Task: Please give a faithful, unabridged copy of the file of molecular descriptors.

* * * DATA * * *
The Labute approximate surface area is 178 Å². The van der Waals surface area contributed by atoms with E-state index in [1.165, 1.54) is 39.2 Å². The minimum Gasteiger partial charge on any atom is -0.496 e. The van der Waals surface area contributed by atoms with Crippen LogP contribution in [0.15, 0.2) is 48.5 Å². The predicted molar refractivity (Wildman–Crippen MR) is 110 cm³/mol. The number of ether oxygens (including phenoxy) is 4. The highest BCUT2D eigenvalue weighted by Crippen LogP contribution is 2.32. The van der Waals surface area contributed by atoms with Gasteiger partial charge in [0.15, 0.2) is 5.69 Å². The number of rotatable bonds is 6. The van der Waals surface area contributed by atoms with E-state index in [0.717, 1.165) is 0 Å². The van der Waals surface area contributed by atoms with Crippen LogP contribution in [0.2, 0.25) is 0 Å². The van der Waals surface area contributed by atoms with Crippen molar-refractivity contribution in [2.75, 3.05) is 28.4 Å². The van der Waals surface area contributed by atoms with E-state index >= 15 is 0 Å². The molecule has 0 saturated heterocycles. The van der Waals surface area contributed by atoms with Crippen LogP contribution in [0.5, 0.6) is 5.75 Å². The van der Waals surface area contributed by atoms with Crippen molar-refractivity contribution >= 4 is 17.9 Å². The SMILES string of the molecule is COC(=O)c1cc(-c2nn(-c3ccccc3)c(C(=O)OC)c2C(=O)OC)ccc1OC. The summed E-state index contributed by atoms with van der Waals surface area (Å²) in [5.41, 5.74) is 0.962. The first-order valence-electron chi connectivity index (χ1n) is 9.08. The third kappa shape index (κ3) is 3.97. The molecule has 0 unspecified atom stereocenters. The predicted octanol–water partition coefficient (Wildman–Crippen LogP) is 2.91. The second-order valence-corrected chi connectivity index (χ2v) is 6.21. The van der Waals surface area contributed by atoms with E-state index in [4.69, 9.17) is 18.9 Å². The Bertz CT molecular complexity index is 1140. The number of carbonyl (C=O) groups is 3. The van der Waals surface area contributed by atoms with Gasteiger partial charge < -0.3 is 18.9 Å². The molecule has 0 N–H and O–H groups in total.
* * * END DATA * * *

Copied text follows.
The Labute approximate surface area is 178 Å². The van der Waals surface area contributed by atoms with E-state index in [1.165, 1.54) is 39.2 Å². The minimum Gasteiger partial charge on any atom is -0.496 e. The van der Waals surface area contributed by atoms with Crippen LogP contribution in [0.15, 0.2) is 48.5 Å². The predicted molar refractivity (Wildman–Crippen MR) is 110 cm³/mol. The number of ether oxygens (including phenoxy) is 4. The highest BCUT2D eigenvalue weighted by Crippen LogP contribution is 2.32. The van der Waals surface area contributed by atoms with Gasteiger partial charge in [0.15, 0.2) is 5.69 Å². The number of rotatable bonds is 6. The van der Waals surface area contributed by atoms with E-state index in [0.717, 1.165) is 0 Å². The van der Waals surface area contributed by atoms with Crippen LogP contribution in [0.2, 0.25) is 0 Å². The van der Waals surface area contributed by atoms with Crippen molar-refractivity contribution in [2.75, 3.05) is 28.4 Å². The van der Waals surface area contributed by atoms with E-state index >= 15 is 0 Å². The molecule has 0 saturated heterocycles. The van der Waals surface area contributed by atoms with Crippen LogP contribution in [0.5, 0.6) is 5.75 Å². The van der Waals surface area contributed by atoms with Crippen molar-refractivity contribution >= 4 is 17.9 Å². The SMILES string of the molecule is COC(=O)c1cc(-c2nn(-c3ccccc3)c(C(=O)OC)c2C(=O)OC)ccc1OC. The summed E-state index contributed by atoms with van der Waals surface area (Å²) in [5.41, 5.74) is 0.962. The first-order valence-electron chi connectivity index (χ1n) is 9.08. The third kappa shape index (κ3) is 3.97. The molecule has 0 unspecified atom stereocenters. The predicted octanol–water partition coefficient (Wildman–Crippen LogP) is 2.91. The second-order valence-corrected chi connectivity index (χ2v) is 6.21. The van der Waals surface area contributed by atoms with E-state index in [4.69, 9.17) is 18.9 Å². The Bertz CT molecular complexity index is 1140. The number of carbonyl (C=O) groups is 3. The van der Waals surface area contributed by atoms with Gasteiger partial charge < -0.3 is 18.9 Å². The molecule has 0 N–H and O–H groups in total.